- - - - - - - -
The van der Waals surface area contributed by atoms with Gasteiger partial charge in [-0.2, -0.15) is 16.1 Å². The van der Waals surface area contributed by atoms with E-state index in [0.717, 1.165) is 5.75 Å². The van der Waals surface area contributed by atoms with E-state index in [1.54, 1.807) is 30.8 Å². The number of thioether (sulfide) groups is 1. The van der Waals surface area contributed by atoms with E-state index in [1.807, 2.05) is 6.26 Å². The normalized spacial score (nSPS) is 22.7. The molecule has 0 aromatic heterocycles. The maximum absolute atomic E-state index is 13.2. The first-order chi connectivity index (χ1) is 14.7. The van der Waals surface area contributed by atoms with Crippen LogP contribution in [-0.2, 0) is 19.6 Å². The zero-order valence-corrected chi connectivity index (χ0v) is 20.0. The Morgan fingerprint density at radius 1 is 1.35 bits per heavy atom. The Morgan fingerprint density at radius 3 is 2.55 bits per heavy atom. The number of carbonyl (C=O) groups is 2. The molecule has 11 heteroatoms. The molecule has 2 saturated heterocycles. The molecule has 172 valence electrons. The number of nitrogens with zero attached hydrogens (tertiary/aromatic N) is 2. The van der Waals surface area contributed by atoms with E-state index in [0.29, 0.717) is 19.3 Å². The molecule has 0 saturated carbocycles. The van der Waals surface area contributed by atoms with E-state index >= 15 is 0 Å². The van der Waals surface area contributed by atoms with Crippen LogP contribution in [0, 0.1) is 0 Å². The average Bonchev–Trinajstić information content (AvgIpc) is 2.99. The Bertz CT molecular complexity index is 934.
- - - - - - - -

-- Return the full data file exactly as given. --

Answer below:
The van der Waals surface area contributed by atoms with Gasteiger partial charge in [-0.2, -0.15) is 16.1 Å². The van der Waals surface area contributed by atoms with E-state index in [0.717, 1.165) is 5.75 Å². The van der Waals surface area contributed by atoms with E-state index in [1.54, 1.807) is 30.8 Å². The number of thioether (sulfide) groups is 1. The van der Waals surface area contributed by atoms with E-state index in [1.807, 2.05) is 6.26 Å². The normalized spacial score (nSPS) is 22.7. The molecule has 0 aromatic heterocycles. The maximum absolute atomic E-state index is 13.2. The first-order chi connectivity index (χ1) is 14.7. The van der Waals surface area contributed by atoms with Crippen LogP contribution in [-0.2, 0) is 19.6 Å². The zero-order valence-corrected chi connectivity index (χ0v) is 20.0. The Morgan fingerprint density at radius 1 is 1.35 bits per heavy atom. The Morgan fingerprint density at radius 3 is 2.55 bits per heavy atom. The number of carbonyl (C=O) groups is 2. The molecule has 11 heteroatoms. The molecule has 2 saturated heterocycles. The molecule has 172 valence electrons. The number of nitrogens with zero attached hydrogens (tertiary/aromatic N) is 2. The van der Waals surface area contributed by atoms with E-state index in [0.29, 0.717) is 19.3 Å². The molecule has 0 saturated carbocycles. The van der Waals surface area contributed by atoms with E-state index >= 15 is 0 Å². The van der Waals surface area contributed by atoms with Crippen LogP contribution in [0, 0.1) is 0 Å². The average Bonchev–Trinajstić information content (AvgIpc) is 2.99. The Bertz CT molecular complexity index is 934.